On DVD & Blu-Ray: October 11, 2016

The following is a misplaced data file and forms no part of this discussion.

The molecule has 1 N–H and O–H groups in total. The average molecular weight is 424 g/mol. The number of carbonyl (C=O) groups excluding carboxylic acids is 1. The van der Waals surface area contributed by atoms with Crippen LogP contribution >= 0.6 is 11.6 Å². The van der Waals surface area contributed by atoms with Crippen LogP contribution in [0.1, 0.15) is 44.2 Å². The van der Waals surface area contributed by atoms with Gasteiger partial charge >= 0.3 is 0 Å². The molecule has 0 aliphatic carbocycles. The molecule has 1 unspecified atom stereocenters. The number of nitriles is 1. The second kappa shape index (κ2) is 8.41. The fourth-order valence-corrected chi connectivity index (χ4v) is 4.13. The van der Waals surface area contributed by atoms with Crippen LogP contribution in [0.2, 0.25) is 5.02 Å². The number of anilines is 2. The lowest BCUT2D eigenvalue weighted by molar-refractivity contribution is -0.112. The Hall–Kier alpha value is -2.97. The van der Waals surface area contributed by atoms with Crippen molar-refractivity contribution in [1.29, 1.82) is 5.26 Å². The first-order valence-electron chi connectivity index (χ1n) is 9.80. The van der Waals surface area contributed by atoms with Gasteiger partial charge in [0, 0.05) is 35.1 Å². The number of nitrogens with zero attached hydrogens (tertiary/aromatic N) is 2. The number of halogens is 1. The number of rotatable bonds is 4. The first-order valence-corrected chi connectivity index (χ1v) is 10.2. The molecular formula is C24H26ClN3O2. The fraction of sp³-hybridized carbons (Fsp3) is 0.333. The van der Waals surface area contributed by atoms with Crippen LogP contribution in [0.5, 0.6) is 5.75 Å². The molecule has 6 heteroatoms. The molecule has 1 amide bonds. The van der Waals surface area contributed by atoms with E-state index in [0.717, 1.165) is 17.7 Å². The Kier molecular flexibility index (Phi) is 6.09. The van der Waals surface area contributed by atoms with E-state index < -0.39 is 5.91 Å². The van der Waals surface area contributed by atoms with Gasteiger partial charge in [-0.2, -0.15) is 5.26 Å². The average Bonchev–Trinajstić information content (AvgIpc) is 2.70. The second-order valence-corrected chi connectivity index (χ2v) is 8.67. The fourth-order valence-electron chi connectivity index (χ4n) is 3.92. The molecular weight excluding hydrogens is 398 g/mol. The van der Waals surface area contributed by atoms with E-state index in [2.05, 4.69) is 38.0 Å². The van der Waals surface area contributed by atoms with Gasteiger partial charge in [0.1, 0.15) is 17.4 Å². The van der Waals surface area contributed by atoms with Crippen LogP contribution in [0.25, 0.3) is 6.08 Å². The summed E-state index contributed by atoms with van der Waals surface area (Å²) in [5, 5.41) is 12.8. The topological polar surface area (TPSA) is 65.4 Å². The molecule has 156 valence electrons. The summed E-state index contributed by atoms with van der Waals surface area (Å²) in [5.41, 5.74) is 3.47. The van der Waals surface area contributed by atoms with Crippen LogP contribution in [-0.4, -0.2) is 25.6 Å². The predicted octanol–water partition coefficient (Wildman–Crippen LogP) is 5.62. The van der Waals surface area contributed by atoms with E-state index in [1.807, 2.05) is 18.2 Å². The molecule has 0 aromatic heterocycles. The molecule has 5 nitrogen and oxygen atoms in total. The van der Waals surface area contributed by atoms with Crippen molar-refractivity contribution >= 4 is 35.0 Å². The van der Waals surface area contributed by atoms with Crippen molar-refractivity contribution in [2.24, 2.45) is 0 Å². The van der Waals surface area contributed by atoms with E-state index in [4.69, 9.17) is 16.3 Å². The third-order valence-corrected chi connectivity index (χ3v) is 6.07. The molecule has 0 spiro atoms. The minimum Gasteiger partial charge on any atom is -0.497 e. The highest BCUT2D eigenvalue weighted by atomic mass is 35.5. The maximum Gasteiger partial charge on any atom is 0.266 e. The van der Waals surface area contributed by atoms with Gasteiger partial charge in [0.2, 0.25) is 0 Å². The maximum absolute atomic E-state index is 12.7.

I'd like to think there's not as much ignorance in the world as the internet tells me there is, but the small corner of the World Wide Web known as IMDb and more specifically the user reviews for 2016's reboot of Ghostbusters would suggest everything I've hoped to be true about this world is in fact wrong. Given (at the time of this writing) the film had been out in wide release for less than 24 hours it was astonishing how many harsh and outlandish tirades had been hurled at the film already. Of course, we're not here to discuss the inability of what are now likely forty year-old men to share in the wealth of their childhoods. Childhoods that provided such pleasures as the original 1984 film, and extend those same feelings of excitement and pure joy to the kids of today and moreover the young girls and women of today who have undoubtedly always looked to the portrayal of their gender in Hollywood and wondered why they were always so restrained. As far as I'm concerned and as far as I can tell (I was born in 1987 so I don't exactly "get" the hoopla that surrounds the original) despite how much the original Ghostbusters was a huge success and universally praised at the time of its release I've never understood the level of infatuation with it. Sure, it's a perfectly enjoyable comedy with a charismatic cast and unique premise, but in the thirty plus years since its release I can't help but think the film has lost some of its charm otherwise I wouldn't feel as out of the loop. With this new, all-female version director Paul Feig has both paid homage to the original film while creating a world and characters all his own. Written by Feig with the help of The Heat screenwriter Kate Dippold this new Ghostbusters universe doesn't capitalize wholly on the gimmick of the gender swap, but more it uses this basis of an idea to explore a familiar world from a new perspective. While no matter how good the film might have turned out to be there would undoubtedly still be people decrying the fact it exists at all, but that it is a lot of fun if not necessarily an exceptional comedy will surely only anger them more. To remain focused on those who take away from the unadulterated fun that Ghostbusters can provide though is to be reminded of the disappointment this world can be whereas to simply take the new Ghostbusters on its own terms can make you believe good does in fact exist among us. In short, it's a delight. Video review here. Full review here. B-